A paranormal investigator hears an entity say the word "fire" -- and the investigator's house burns down a few weeks later. Also in this episode, a ghost's reflection suddenly appears next to a woman in a haunted Australian hotel; a ghost hunting group has some amazing and chilling experiences at an infamous California restaurant; a young girl's spirit is stuck inside a house; and disembodied voices and loud footsteps terrify an Ohio family.
The ghosts of the ladies who worked in an old bordello try to keep visitors out of the bedrooms where they entertained their gentlemen; investigators looking into levitations at a California farm are terrified when they discover that a spirit is among them; a ghost with a sweet tooth takes candy off the shelves at a supermarket in Australia; and a homeowner hears the disembodied voices of spirits still squabbling about a deadly altercation at the house years ago.
The shocking eyewitness accounts of terrified people whose dream homes have become nightmares are brought to life in vivid, blood-curdling style on MY HAUNTED HOUSE. Told via gripping first person interviews and strikingly crafted re-enactments, each episode of this nerve-wracking new series tells two, compelling horror stories of people literally living in terror.
African-Americans have a long history of activism in America, from fighting for the right to vote to pushing for integrated public spaces. Activists like Stokely Carmichael organized freedom rides, James Meredith fought to integrate blacks and whites at the University of Mississippi, and Rosa Parks instigated the Montgomery Bus Boycott. These protests were often legal and nonviolent, and made a powerful impact on civil rights in the United States. With the help of activists like these—and many others—the country slowly worked to acknowledge the basic rights and contributions of African-Americans. Activists outisde of the U.S. include Desmond Tutu and Nelson Mandela, who have fought against apartheid in South Africa. Learn more about the many black activists who fought against the odds in order to achieve equality.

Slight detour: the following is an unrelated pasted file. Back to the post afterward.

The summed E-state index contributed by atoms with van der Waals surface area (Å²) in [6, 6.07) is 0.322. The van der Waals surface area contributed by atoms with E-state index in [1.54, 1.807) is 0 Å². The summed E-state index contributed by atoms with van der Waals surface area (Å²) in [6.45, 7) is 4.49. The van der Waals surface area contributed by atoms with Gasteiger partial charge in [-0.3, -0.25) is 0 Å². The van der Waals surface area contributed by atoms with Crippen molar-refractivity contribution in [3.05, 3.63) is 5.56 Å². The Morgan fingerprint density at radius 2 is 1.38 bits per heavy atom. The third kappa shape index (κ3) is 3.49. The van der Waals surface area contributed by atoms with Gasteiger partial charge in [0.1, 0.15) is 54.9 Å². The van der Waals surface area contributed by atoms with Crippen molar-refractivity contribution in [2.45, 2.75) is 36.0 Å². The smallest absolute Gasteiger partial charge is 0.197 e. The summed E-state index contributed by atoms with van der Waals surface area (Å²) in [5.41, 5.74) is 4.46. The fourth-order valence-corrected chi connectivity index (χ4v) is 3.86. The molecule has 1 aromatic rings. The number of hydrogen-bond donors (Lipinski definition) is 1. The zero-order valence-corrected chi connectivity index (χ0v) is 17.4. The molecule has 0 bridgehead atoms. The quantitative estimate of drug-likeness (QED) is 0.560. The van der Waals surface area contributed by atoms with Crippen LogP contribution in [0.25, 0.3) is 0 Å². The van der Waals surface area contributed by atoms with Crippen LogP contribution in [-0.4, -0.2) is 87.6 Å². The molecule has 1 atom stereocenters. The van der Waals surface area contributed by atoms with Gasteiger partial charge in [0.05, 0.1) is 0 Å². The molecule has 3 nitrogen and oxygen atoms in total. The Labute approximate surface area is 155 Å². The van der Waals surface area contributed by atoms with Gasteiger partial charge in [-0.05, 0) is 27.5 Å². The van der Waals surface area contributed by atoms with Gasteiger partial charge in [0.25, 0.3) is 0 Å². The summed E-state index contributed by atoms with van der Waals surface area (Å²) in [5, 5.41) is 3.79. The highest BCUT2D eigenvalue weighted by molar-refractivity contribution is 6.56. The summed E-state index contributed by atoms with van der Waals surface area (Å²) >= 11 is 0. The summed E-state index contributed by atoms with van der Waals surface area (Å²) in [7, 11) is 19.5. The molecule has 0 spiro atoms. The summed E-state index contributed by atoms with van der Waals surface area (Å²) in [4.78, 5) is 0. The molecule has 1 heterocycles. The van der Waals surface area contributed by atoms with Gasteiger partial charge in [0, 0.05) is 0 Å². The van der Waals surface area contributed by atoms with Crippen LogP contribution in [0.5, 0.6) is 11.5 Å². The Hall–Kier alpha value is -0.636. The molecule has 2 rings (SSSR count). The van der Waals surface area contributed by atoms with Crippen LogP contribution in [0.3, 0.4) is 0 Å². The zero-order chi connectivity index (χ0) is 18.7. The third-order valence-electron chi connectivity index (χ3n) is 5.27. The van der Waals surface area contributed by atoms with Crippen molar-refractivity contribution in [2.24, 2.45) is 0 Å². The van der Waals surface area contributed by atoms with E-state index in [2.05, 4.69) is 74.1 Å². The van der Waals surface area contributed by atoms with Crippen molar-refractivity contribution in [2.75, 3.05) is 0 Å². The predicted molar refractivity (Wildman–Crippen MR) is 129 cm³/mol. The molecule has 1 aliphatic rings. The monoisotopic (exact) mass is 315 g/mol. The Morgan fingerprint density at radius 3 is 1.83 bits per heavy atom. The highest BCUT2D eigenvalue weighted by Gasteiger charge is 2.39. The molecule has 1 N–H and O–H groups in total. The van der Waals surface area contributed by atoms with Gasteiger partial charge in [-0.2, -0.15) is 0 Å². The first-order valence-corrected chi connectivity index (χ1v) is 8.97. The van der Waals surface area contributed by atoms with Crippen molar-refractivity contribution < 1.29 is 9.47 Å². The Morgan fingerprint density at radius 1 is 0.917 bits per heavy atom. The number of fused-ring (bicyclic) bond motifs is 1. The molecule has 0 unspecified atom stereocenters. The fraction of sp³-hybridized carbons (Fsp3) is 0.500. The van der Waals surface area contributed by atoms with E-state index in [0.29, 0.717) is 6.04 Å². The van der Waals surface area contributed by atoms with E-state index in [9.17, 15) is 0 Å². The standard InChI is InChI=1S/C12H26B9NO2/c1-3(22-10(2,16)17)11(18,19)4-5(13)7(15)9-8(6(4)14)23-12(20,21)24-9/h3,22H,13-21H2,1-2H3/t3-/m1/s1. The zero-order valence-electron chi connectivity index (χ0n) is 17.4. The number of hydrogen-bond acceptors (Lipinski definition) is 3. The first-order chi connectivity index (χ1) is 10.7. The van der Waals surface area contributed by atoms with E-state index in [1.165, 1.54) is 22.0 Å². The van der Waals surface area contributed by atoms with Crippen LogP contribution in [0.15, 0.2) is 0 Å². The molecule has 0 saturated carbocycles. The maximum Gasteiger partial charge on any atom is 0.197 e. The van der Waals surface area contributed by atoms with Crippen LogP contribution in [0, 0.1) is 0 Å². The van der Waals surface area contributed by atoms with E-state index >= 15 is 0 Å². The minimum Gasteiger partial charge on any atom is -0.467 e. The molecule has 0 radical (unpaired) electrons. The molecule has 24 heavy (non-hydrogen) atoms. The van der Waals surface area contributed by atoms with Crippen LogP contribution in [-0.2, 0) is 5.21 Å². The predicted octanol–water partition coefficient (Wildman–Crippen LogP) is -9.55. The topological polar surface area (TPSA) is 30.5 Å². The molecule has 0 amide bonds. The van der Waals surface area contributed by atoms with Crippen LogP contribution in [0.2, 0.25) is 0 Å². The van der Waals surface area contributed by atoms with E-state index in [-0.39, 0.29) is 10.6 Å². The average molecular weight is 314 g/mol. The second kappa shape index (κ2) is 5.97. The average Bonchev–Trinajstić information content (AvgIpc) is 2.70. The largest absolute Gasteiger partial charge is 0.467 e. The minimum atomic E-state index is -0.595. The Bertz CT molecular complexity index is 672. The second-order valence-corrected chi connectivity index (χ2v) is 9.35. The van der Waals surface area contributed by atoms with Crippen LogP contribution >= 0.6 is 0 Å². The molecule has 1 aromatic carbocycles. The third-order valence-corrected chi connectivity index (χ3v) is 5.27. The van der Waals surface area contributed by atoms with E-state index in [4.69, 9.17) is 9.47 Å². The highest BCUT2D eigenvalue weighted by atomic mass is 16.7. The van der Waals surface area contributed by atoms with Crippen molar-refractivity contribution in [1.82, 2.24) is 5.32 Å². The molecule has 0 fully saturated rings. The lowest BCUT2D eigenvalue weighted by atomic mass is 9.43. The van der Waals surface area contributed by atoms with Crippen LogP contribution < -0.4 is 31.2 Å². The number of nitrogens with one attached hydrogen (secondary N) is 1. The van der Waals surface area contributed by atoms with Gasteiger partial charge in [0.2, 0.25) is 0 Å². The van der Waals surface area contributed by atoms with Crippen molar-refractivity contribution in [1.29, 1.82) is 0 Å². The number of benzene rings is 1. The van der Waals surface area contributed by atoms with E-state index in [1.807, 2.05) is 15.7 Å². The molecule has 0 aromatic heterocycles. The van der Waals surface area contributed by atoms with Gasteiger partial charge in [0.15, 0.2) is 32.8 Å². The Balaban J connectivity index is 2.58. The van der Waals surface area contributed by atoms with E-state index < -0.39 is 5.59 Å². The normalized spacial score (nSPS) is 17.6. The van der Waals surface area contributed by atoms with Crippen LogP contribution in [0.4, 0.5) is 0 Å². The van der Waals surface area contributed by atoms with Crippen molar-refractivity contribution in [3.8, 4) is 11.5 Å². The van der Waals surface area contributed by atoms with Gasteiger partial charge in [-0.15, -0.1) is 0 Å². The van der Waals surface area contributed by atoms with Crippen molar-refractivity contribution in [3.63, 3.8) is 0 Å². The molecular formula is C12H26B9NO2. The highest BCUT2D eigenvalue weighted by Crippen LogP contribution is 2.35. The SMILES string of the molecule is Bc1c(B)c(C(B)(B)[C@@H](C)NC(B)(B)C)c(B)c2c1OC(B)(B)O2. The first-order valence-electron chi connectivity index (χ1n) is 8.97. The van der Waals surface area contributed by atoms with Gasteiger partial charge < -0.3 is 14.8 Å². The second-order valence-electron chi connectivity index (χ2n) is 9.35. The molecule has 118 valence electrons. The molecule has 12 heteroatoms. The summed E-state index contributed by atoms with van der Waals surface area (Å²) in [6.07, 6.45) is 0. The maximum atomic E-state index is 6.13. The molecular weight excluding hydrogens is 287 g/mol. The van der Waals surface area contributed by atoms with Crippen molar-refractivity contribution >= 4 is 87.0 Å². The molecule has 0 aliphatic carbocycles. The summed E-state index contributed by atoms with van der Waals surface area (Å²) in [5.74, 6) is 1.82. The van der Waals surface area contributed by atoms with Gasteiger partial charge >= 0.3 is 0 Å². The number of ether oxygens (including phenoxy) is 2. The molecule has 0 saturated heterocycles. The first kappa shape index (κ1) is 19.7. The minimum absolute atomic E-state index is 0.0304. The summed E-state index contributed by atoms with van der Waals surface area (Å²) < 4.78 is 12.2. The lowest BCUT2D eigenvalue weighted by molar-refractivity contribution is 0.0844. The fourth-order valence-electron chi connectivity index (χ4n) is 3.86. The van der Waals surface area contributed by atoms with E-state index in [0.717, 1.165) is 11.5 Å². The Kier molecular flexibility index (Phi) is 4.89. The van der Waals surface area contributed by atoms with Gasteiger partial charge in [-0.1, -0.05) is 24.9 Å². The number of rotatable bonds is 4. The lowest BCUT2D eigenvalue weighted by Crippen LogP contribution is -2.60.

Female journalists and nonfiction writers have covered some of the world’s most pressing concerns, including ethnic civil rights, reproductive freedom, voting access and overall gender equality, with iconic thinkers like Simone de Beauvoir, Judy Chicago, Ida B. Wells and Dr. Ruth Westheimer having shaped forward-thinking conversations. These pioneers have often been joined in their efforts by the women who work in general news. Correspondents like Charlayne Hunter-Gault, Lisa Ling, Diane Sawyer and Barbara Walters are known for insightful current-affair analysis and an inspiring breadth of vision, creating a more inclusive media landscape.
Visit Biography.com's Women's History group to explore more biographies, photos and videos of some the world's most fascinating women.